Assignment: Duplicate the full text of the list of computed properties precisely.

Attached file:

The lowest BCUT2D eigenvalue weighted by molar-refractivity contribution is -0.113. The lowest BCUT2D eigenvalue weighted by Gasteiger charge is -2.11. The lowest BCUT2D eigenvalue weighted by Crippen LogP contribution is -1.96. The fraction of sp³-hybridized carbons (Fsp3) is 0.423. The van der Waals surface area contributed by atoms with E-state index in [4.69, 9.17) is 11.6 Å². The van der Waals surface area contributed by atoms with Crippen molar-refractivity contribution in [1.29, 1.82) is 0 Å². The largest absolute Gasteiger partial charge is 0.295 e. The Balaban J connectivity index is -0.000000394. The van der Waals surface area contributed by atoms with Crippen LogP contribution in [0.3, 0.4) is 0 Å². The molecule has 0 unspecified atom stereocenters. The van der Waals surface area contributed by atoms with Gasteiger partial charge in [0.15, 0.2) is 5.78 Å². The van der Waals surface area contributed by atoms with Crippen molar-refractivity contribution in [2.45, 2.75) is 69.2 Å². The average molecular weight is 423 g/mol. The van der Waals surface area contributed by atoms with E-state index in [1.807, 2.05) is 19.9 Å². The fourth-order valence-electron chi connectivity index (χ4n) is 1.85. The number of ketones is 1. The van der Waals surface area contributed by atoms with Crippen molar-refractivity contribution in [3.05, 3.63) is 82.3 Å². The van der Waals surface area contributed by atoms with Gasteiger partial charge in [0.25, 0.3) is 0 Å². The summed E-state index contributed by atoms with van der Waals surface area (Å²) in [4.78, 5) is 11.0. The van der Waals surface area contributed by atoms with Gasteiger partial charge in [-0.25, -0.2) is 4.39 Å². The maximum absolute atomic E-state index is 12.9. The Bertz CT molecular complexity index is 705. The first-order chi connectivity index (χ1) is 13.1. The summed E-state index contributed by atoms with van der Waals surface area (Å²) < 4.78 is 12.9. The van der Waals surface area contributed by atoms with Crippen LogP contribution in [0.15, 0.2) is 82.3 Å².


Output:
The lowest BCUT2D eigenvalue weighted by molar-refractivity contribution is -0.113. The lowest BCUT2D eigenvalue weighted by Gasteiger charge is -2.11. The lowest BCUT2D eigenvalue weighted by Crippen LogP contribution is -1.96. The fraction of sp³-hybridized carbons (Fsp3) is 0.423. The van der Waals surface area contributed by atoms with E-state index in [4.69, 9.17) is 11.6 Å². The van der Waals surface area contributed by atoms with Crippen molar-refractivity contribution in [1.29, 1.82) is 0 Å². The largest absolute Gasteiger partial charge is 0.295 e. The Balaban J connectivity index is -0.000000394. The van der Waals surface area contributed by atoms with Crippen LogP contribution in [0.3, 0.4) is 0 Å². The molecule has 0 unspecified atom stereocenters. The van der Waals surface area contributed by atoms with Gasteiger partial charge in [0.15, 0.2) is 5.78 Å². The van der Waals surface area contributed by atoms with Crippen molar-refractivity contribution in [2.45, 2.75) is 69.2 Å². The average molecular weight is 423 g/mol. The van der Waals surface area contributed by atoms with E-state index in [1.807, 2.05) is 19.9 Å². The fourth-order valence-electron chi connectivity index (χ4n) is 1.85. The number of ketones is 1. The van der Waals surface area contributed by atoms with Crippen molar-refractivity contribution in [3.05, 3.63) is 82.3 Å². The van der Waals surface area contributed by atoms with Gasteiger partial charge in [0.25, 0.3) is 0 Å². The summed E-state index contributed by atoms with van der Waals surface area (Å²) in [4.78, 5) is 11.0. The van der Waals surface area contributed by atoms with Gasteiger partial charge in [-0.25, -0.2) is 4.39 Å². The maximum absolute atomic E-state index is 12.9. The Bertz CT molecular complexity index is 705. The first-order chi connectivity index (χ1) is 13.1. The summed E-state index contributed by atoms with van der Waals surface area (Å²) < 4.78 is 12.9. The van der Waals surface area contributed by atoms with Crippen LogP contribution in [0.15, 0.2) is 82.3 Å².